Is Pain All in Your Head?Jan 20, 2023
So, is pain all in your head? Our society has created this idea about pain being a direct result of a wound, injury, or illness. But, pain is actually a construct. It's NOT that the pain is all in your head, as in, it's imaginary! It's that pain is actually a signal created by the nervous system and sent to the brain when the body senses something that it perceives as a threat to the body, not by the tissues themselves. Sometimes those perceptions and alert signals that the brain sends you are exaggerations or total misinterpretations of the picture because you are in fact, safe, and not in a life-threatening situation. But, the brain's initial reaction was to think that there was a life-threatening factor present. This interpretation is influenced by a multitude of factors including previous experiences that may have been quite dangerous and terrifying. This means that you have more power than you realize, to fine-tune the interpretation and then lessen your experience of pain.
Pain is mental and physical. The experience of pain is a complicated one that involves both the body and the mind...it's perceived and interpreted differently by everyone because it's created by unconscious physiological reactions first, followed by conscious cognitive interpretations second. Once the body has a reaction--which you don’t choose, by the way--the cognitive part of the brain then creates a narrative to make sense of your body’s reaction. Those thoughts are based on so many different factors, including personality, thoughts, beliefs, culture, and past experiences. Sometimes those thought sequences are unrealistic, exaggerated, unfairly blaming, and just plain, inaccurate. When this happens, we tend to feel worse emotionally, about ourselves, others, and the world. The good news is, we can revise that narrative!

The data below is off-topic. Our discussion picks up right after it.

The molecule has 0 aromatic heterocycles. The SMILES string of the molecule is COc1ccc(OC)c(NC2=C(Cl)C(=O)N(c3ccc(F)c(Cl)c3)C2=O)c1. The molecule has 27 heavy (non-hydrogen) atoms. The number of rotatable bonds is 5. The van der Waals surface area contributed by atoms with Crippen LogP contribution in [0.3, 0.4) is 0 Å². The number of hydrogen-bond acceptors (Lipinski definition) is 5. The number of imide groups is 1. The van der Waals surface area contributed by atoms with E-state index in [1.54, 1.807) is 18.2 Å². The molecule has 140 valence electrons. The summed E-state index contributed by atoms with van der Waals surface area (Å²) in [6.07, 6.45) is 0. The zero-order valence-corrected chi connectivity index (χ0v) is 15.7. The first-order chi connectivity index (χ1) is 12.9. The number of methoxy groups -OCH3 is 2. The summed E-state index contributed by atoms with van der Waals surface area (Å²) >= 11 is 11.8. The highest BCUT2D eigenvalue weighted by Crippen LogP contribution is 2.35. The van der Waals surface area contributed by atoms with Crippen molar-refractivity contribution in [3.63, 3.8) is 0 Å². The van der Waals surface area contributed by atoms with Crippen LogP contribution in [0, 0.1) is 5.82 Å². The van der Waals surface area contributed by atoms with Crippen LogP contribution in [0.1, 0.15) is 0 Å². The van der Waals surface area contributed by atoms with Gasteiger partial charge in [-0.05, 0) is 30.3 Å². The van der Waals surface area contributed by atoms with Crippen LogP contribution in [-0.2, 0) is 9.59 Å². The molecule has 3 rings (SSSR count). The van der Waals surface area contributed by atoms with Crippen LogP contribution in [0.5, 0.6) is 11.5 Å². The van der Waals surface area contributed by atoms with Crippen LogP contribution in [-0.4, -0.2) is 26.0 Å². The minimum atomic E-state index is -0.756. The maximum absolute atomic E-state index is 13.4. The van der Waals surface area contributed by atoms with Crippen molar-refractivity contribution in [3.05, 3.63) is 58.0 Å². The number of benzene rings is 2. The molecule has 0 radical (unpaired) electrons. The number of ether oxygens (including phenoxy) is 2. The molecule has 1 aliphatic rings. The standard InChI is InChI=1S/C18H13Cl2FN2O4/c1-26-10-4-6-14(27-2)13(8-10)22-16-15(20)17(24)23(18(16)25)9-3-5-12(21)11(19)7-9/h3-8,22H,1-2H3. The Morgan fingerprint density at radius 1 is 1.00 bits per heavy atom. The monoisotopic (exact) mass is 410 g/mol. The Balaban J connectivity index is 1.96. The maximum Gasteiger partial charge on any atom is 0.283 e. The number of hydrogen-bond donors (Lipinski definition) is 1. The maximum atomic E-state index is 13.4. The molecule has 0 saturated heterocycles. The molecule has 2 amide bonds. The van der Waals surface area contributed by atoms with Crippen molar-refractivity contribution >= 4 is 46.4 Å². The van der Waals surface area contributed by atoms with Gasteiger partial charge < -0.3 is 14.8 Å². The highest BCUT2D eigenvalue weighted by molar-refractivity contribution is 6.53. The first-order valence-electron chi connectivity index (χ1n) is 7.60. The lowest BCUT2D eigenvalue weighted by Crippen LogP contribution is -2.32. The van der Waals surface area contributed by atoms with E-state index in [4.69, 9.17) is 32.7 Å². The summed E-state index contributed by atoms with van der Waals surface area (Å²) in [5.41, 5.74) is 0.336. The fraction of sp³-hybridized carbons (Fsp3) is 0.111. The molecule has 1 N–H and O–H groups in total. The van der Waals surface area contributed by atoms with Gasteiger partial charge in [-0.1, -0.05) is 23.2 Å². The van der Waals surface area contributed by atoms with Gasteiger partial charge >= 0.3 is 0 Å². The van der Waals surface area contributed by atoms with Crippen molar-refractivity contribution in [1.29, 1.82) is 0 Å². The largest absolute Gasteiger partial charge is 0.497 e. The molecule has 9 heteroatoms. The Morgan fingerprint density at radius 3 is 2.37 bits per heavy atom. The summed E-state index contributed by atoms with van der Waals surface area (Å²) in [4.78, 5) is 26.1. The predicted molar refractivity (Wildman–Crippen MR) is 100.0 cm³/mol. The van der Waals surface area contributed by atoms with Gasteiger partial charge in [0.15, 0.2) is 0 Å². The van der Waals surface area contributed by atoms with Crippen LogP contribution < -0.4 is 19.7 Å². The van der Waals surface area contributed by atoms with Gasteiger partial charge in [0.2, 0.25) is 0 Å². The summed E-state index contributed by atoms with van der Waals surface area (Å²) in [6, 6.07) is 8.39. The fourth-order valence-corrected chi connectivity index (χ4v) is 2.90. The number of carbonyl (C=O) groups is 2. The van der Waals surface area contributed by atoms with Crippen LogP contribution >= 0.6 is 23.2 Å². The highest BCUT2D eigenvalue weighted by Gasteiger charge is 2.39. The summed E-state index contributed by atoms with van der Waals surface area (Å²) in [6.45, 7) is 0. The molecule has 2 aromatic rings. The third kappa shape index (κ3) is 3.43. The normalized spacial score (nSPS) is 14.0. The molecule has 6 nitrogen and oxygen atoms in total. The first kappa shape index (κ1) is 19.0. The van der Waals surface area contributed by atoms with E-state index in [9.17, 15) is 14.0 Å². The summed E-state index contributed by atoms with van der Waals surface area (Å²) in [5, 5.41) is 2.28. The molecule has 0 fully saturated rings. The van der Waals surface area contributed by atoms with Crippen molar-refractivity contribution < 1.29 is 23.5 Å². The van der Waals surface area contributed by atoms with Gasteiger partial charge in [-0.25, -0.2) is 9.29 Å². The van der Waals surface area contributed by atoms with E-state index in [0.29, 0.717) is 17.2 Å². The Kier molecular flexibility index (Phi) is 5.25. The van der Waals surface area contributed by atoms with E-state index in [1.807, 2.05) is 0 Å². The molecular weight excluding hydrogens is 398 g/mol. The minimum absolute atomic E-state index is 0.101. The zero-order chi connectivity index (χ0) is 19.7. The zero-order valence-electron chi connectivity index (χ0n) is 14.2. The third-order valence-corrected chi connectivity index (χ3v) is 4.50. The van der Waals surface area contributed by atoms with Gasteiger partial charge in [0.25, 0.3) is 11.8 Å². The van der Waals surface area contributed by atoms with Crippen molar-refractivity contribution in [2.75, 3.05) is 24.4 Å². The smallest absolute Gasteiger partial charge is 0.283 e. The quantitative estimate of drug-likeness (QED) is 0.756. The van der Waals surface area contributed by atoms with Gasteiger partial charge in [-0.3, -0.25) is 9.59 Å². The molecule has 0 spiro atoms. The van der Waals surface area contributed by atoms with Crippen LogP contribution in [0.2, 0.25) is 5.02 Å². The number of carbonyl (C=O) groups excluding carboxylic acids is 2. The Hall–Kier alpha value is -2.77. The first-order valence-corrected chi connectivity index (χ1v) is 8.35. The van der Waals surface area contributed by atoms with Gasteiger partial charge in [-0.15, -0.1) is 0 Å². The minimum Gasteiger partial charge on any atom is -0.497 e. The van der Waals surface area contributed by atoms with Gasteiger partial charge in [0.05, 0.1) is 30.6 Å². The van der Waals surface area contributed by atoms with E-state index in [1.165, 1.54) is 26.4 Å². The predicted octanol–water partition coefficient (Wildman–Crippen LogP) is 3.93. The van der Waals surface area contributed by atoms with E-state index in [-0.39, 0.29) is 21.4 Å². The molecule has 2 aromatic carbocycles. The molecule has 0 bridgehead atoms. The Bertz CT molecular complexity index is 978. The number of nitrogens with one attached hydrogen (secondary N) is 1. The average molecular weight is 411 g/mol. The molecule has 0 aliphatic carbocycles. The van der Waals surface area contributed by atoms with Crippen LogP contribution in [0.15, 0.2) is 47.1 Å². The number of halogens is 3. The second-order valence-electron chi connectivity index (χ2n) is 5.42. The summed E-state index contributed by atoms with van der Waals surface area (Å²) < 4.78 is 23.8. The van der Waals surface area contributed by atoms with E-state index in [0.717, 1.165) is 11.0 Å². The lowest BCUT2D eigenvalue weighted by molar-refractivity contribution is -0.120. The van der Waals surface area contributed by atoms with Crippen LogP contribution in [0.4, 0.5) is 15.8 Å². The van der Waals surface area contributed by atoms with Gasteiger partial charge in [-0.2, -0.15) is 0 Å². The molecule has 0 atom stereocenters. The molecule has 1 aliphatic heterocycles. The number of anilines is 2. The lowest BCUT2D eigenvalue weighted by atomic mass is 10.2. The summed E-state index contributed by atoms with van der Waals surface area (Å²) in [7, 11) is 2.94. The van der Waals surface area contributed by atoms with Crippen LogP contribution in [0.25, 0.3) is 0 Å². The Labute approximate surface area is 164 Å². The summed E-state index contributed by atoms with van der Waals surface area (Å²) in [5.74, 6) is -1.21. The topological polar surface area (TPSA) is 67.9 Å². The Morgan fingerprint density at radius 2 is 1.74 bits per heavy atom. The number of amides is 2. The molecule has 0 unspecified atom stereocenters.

Furthermore...Stress affects the body. If you have or have had any particularly stressful life experiences, or you're feeling anxious or stressed lately—who isn’t these days?—you are more vulnerable to experiencing pain, and in turn, may consciously or unconsciously try to avoid actions likely to trigger that pain. That deliberate or unintentional avoidance may be getting in the way of your physical movements, functioning, perception of capability or what you can tolerate, and your overall sense of well being and satisfaction. And, as you may have guessed...physical therapy and mental health counseling can help you sort this out. Phew!
There's much more to say on the topic of pain, our perceptions, and our physiological and cognitive responses--look out for future posts!
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